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The voice of science: Ideology, Sherlock Holmes, and the Strand Magazine

Cranfield, Jonathan L. (2010) The voice of science: Ideology, Sherlock Holmes, and the Strand Magazine. Doctor of Philosophy (PhD) thesis, University of Kent. (doi:10.22024/UniKent/01.02.86432) (KAR id:86432)

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Official URL:
https://doi.org/10.22024/UniKent/01.02.86432

Abstract

This thesis uses The Strand Magazine and Arthur Conan Doyle's Sherlock Holmes stories to examine the different ways in which science and ideology interacted in popular culture between 1891 and 1930. It is interested in the relationship between high and low cultures and the different experiences of the fin-de-siecle and modernity that they betray. It attempts to reconstruct an epistemology of scientific knowledge from 'the artefacts of low culture' and challenges prevailing critical attitudes in periodical criticism and Holmesian criticism. The methodology is derived from a mixture of Marxist literary criticism, ideology theory and the history of science in the belief that attitudes from all three critical traditions are necessary to properly unpack the culturally-embedded nature of periodicals. It plots the relationship between scientific and popular discourses and examines the different ways in which fiction was able to ideologically commodify scientific knowledge and incorporate it into everyday representations of the real world. The thesis is split into four main sections that analyse, respectively, class relations in the 1890s, scientific articles after the turn of the century, depictions of the male body in the aftermath of the Second Boer War and the effect of the onset of a knowledge economy of traditional genre fiction between 1913 and 1930.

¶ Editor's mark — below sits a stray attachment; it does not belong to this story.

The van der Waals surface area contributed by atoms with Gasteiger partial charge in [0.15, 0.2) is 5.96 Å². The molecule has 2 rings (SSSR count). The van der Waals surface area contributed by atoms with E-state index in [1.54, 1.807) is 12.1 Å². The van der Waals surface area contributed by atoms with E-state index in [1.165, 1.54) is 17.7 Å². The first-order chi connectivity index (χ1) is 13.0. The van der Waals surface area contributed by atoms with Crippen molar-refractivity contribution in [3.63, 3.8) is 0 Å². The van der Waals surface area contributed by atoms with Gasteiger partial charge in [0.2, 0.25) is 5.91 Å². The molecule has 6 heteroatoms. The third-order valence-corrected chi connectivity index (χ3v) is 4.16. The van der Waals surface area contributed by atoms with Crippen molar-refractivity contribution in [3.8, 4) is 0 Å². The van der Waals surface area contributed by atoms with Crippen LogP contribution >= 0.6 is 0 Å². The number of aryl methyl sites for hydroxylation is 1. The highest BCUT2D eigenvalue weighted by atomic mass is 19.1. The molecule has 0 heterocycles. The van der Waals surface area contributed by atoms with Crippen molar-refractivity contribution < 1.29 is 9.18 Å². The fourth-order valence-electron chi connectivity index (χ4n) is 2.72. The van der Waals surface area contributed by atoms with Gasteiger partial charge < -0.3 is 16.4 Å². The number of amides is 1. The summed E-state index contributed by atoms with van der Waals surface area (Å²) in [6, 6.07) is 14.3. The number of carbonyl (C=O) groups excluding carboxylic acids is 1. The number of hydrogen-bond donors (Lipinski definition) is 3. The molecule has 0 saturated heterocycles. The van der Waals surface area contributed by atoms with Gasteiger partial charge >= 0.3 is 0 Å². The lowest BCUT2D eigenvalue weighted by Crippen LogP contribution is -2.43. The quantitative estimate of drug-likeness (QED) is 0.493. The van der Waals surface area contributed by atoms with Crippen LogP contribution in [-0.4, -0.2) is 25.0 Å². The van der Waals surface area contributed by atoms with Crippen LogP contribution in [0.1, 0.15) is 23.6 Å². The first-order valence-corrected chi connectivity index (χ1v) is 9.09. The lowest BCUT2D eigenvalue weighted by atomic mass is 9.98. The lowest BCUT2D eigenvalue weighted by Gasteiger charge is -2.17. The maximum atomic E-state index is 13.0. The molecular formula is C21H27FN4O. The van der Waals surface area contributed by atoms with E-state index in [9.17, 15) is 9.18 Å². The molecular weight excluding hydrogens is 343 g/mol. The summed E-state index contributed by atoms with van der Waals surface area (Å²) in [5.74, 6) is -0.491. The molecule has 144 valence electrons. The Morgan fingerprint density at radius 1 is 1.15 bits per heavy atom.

Item Type: Thesis (Doctor of Philosophy (PhD))
Thesis advisor: Cregan-Reid, Vybarr
Thesis advisor: Sleigh, Charlotte
DOI/Identification number: 10.22024/UniKent/01.02.86432
Additional information: This thesis has been digitised by EThOS, the British Library digitisation service, for purposes of preservation and dissemination. It was uploaded to KAR on 09 February 2021 in order to hold its content and record within University of Kent systems. It is available Open Access using a Creative Commons Attribution, Non-commercial, No Derivatives (https://creativecommons.org/licenses/by-nc-nd/4.0/) licence so that the thesis and its author, can benefit from opportunities for increased readership and citation. This was done in line with University of Kent policies (https://www.kent.ac.uk/is/strategy/docs/Kent%20Open%20Access%20policy.pdf). If you feel that your rights are compromised by open access to this thesis, or if you would like more information about its availability, please contact us at ResearchSupport@kent.ac.uk and we will seriously consider your claim under the terms of our Take-Down Policy (https://www.kent.ac.uk/is/regulations/library/kar-take-down-policy.html).
Subjects: D History General and Old World
Divisions: Divisions > Division of Arts and Humanities > School of History
SWORD Depositor: SWORD Copy
Depositing User: SWORD Copy
Date Deposited: 29 Oct 2019 16:59 UTC
Last Modified: 26 Jan 2022 10:07 UTC
Resource URI: https://kar.kent.ac.uk/id/eprint/86432 (The current URI for this page, for reference purposes)
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